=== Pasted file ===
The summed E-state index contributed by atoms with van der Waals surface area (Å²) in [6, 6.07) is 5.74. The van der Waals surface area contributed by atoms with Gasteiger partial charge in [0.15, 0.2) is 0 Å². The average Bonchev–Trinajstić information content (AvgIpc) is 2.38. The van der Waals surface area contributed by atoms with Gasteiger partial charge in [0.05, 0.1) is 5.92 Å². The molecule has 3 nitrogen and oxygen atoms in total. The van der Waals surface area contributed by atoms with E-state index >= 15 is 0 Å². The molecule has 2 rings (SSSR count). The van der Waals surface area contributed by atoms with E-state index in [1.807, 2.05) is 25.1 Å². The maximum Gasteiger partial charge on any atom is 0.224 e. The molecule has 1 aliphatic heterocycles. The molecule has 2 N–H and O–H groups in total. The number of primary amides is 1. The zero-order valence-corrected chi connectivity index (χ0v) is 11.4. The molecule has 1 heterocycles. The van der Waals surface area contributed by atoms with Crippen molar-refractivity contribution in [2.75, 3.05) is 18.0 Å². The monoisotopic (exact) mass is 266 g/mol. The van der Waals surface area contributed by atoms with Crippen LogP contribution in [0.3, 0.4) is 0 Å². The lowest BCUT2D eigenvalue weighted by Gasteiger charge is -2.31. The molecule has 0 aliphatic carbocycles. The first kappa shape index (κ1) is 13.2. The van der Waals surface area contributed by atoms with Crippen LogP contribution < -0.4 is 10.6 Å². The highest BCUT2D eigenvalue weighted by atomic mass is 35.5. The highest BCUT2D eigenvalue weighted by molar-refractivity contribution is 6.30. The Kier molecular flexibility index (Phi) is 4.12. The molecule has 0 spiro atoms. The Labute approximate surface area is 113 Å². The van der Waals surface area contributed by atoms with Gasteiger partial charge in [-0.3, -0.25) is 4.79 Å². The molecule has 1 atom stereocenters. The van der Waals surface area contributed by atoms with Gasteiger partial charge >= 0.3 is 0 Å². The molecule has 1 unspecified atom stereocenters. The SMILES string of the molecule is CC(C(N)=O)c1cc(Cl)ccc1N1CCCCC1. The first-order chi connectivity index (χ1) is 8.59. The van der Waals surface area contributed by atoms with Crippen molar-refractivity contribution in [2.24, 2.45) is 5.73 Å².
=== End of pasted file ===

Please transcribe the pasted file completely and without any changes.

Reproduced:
The summed E-state index contributed by atoms with van der Waals surface area (Å²) in [6, 6.07) is 5.74. The van der Waals surface area contributed by atoms with Gasteiger partial charge in [0.15, 0.2) is 0 Å². The average Bonchev–Trinajstić information content (AvgIpc) is 2.38. The van der Waals surface area contributed by atoms with Gasteiger partial charge in [0.05, 0.1) is 5.92 Å². The molecule has 3 nitrogen and oxygen atoms in total. The van der Waals surface area contributed by atoms with E-state index >= 15 is 0 Å². The molecule has 2 rings (SSSR count). The van der Waals surface area contributed by atoms with E-state index in [1.807, 2.05) is 25.1 Å². The maximum Gasteiger partial charge on any atom is 0.224 e. The molecule has 1 aliphatic heterocycles. The molecule has 2 N–H and O–H groups in total. The number of primary amides is 1. The zero-order valence-corrected chi connectivity index (χ0v) is 11.4. The molecule has 1 heterocycles. The van der Waals surface area contributed by atoms with Crippen molar-refractivity contribution in [2.75, 3.05) is 18.0 Å². The monoisotopic (exact) mass is 266 g/mol. The van der Waals surface area contributed by atoms with Crippen LogP contribution in [0.3, 0.4) is 0 Å². The lowest BCUT2D eigenvalue weighted by Gasteiger charge is -2.31. The molecule has 0 aliphatic carbocycles. The first kappa shape index (κ1) is 13.2. The van der Waals surface area contributed by atoms with Crippen LogP contribution < -0.4 is 10.6 Å². The highest BCUT2D eigenvalue weighted by atomic mass is 35.5. The highest BCUT2D eigenvalue weighted by molar-refractivity contribution is 6.30. The Kier molecular flexibility index (Phi) is 4.12. The molecule has 0 spiro atoms. The Labute approximate surface area is 113 Å². The van der Waals surface area contributed by atoms with Gasteiger partial charge in [-0.3, -0.25) is 4.79 Å². The molecule has 1 atom stereocenters. The van der Waals surface area contributed by atoms with Gasteiger partial charge >= 0.3 is 0 Å². The molecule has 1 unspecified atom stereocenters. The SMILES string of the molecule is CC(C(N)=O)c1cc(Cl)ccc1N1CCCCC1. The first-order chi connectivity index (χ1) is 8.59. The van der Waals surface area contributed by atoms with Crippen molar-refractivity contribution in [2.24, 2.45) is 5.73 Å².